In their current anti-NPR initiative, Fox and the Republicans would like to suggest that the main way NPR differs from Fox is that most NPR employees vote Democratic. That is a difference, but the real difference is what they are trying to do. NPR shows are built around gathering and analyzing the news, rather than using it as a springboard for opinions. And while of course the selection of stories and analysts is subjective and can show a bias, in a serious news organization the bias is something to be worked against rather than embraced. NPR, like the New York Times, has an ombudsman. Does Fox? [I think the answer is No.]

... From the "State of the Media Report," by the Pew Project on Excellence in Journalism: "According to [industry analyst] estimates, the bulk of Fox News' spending was projected to be in its programming, as opposed to its general newsgathering and administrative costs. (The reverse is true for CNN). That appears to reflect the fact that the Fox News is built less around a system of bureaus internationally and domestically and more around prominent show hosts, particularly in prime time."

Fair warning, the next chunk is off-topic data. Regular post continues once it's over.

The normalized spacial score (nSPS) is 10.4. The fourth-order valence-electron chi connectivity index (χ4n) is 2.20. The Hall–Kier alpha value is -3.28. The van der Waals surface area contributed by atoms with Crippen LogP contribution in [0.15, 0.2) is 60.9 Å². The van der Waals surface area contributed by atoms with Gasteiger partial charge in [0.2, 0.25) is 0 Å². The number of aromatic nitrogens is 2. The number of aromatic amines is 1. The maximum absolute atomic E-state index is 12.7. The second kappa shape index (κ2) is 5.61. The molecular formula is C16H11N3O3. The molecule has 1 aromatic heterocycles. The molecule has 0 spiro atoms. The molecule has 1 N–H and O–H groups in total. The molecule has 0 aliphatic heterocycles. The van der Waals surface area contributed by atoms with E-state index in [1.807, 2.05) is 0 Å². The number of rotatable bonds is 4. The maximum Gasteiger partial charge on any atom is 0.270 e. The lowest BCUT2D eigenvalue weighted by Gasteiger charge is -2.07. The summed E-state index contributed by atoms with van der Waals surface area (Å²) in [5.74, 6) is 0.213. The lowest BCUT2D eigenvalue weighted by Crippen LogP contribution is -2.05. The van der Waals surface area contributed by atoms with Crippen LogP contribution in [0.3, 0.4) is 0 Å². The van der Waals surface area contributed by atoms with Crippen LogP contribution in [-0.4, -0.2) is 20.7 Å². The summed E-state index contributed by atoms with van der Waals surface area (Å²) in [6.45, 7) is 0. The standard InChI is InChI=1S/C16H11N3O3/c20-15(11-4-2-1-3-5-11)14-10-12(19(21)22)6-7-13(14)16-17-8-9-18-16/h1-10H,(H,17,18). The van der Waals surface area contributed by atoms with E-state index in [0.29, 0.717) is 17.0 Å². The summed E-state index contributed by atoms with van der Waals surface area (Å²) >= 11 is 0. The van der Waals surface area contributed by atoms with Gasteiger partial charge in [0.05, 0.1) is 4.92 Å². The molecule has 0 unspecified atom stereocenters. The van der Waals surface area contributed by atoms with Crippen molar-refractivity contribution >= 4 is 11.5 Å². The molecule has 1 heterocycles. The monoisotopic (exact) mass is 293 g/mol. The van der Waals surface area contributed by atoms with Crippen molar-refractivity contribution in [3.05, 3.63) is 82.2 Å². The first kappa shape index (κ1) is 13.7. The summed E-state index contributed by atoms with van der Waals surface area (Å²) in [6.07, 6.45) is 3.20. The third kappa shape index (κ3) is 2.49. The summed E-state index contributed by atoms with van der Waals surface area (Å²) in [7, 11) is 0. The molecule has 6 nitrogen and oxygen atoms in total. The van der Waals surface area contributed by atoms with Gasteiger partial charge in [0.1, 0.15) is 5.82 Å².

Fallows has a story in this month's Atlantic discussing today's media. In light of this week's events at NPR, it's timely.

Thursday 10 March 2011 11:39:49 EST (UTC-05:00)  |  | US#

I'm about to turn in, but I thought this email from Chicago Public Radio that I just received noteworthy:

From: Torey Malatia, President and CEO of Chicago Public Media

Re: News from NPR

I’m writing this to you because you’re an investor in our work here at WBEZ, Chicago Public Media. We are entirely responsible to you, being a community-owned and governed public media institution.

I realize that National Public Radio has been in the news over the last two days.

For Malatia's email in full, and my response, go to The Daily Parker.

Thursday 10 March 2011 00:27:07 EST (UTC-05:00)  |  | US#
Wednesday 9 March 2011

The State of Illinois has finally abolished the death penalty. The repeal takes effect July 1st, but Governor Pat Quinn ended it for all practical purposes today:

"Since our experience has shown that there is no way to design a perfect death penalty system, free from the numerous flaws that can lead to wrongful convictions or discriminatory treatment, I have concluded that the proper course of action is to abolish it," Quinn wrote. "With our broken system, we cannot ensure justice is achieved in every case."

"For the same reason, I have also decided to commute the sentences of those currently on death row to natural life imprisonment, without the possibility of parole or release," the governor wrote.